The Navy's Fleet Information Warfare Center (FIWC) established the Maritime Integration Center (MIC) to provide information operations (IO) expertise and resources to deployed forces. The MIC acts as a central point for global maritime IO awareness. FIWC already deploys unit members to carrier strike group (CSG) and expeditionary strike group (ESG) staffs, numbered fleet commanders, special warfare units and Marine Expeditionary Force (MEF) units to integrate IO into fleet exercises and real-world operations. With the establishment of the MIC, the fleet has reach-back capability to IO expertise and a second set of eyes for IO planning.
The MIC, recently relocated to the Naval Network Warfare Command (NETWARCOM) Network, Information Operations and Space Center (NIOSC) at Naval Amphibious Base Little Creek, Va., is now a 24/7 operation. The MIC watch focuses on the five core competencies of IO: psychological operations (PSYOP), military deception (MILDEC), electronic warfare (EW), computer network operations (CNO – attack/defense) and operations security (OPSEC).
The NIOSC is a brand new, state-of-the-art operations center that will manage worldwide naval operational and technical support across strategic, operational and tactical levels. Ultimately, the NIOSC will promote data sharing and foster an environment of collaboration required to plan and respond to current and future threats.
Through the deployed FIWC teams, the MIC acts as an integrated knowledge repository where knowledge and information can be pushed or pulled to the fleet. MIC functions include: modeling, access to historical data and subject matter experts, collaborative IO planning, reach-back capabilities, and monitoring for chat rooms, portals and Web sites.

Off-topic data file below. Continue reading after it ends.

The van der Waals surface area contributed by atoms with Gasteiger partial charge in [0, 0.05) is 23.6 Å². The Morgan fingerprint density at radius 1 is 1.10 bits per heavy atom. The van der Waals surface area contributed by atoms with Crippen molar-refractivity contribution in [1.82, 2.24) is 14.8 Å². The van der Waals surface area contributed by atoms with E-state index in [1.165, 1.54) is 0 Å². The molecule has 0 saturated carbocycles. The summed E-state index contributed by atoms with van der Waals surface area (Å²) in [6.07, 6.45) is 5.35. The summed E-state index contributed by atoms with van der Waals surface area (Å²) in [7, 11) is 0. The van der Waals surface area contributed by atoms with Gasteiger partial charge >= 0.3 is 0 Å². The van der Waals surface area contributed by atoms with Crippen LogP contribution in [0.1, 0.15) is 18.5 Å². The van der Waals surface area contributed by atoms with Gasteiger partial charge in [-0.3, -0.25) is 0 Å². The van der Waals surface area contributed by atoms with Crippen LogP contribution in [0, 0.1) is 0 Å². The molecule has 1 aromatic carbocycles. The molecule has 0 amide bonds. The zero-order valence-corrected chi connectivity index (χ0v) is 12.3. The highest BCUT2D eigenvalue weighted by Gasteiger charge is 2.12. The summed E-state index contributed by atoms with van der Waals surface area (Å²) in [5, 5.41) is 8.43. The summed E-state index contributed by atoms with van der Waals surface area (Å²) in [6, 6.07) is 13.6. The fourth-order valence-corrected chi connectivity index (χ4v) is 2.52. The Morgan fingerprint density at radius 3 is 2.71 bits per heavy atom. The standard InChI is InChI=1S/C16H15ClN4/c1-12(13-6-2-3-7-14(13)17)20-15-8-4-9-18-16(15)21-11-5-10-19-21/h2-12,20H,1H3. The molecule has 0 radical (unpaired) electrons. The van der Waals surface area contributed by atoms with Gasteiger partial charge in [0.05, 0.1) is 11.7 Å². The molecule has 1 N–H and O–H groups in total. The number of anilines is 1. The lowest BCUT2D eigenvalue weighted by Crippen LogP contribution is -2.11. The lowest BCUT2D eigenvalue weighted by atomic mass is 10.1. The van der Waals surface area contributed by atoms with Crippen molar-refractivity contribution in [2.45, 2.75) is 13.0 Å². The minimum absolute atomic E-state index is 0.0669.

FIWC retains the expert knowledge in the MIC by ensuring knowledge is passed to deployed watch staffs. MIC watch officers and watchstanders are usually senior unit members who start out as ship deployers on an IO team. When the members return from deployment, they provide a post deployment brief which is incorporated into the training for outgoing deployers and fleet IO courses. This ensures that IO courses and deployers always have the most current information. By the time unit members become MIC watchstanders, they have been on one, two and sometimes three deployments. Passing on this knowledge ensures watchstanders understand what the MIC deployers are doing, and it helps watchstanders anticipate their needs.
By using this approach, the MIC has already reduced the manpower needed for deployed IO teams. Before the MIC was established, FIWC was deploying one officer, one chief petty officer, two petty officers and a computer network defense asset per deployed CSG or ESG. Now, the MIC has eliminated the need to deploy two petty officers. The goal is to eventually deploy one person to provide MIC support. FIWC is also integrating Reservists into the MIC watch, taking advantage of the Reservists' military and civilian experiences, thus reducing the workload for active duty personnel.
The MIC has already supported real-world operations, such as tsunami relief through Operation Unified Assistance and operations in Iraq and Afghanistan. Joint and international exercises supported include Summer Pulse Exercise 2004, Terminal Fury and Joint Task Force Exercise. Whether it is providing collaborative IO planning to the Joint Force Maritime Component Commander, Information Warfare Commander or giving NETWARCOM an overall global IO picture, the MIC is a knowledge asset that is making a difference for the warfighter.
Dean Wence is a knowledge management program analyst with the Department of the Navy Chief Information Officer.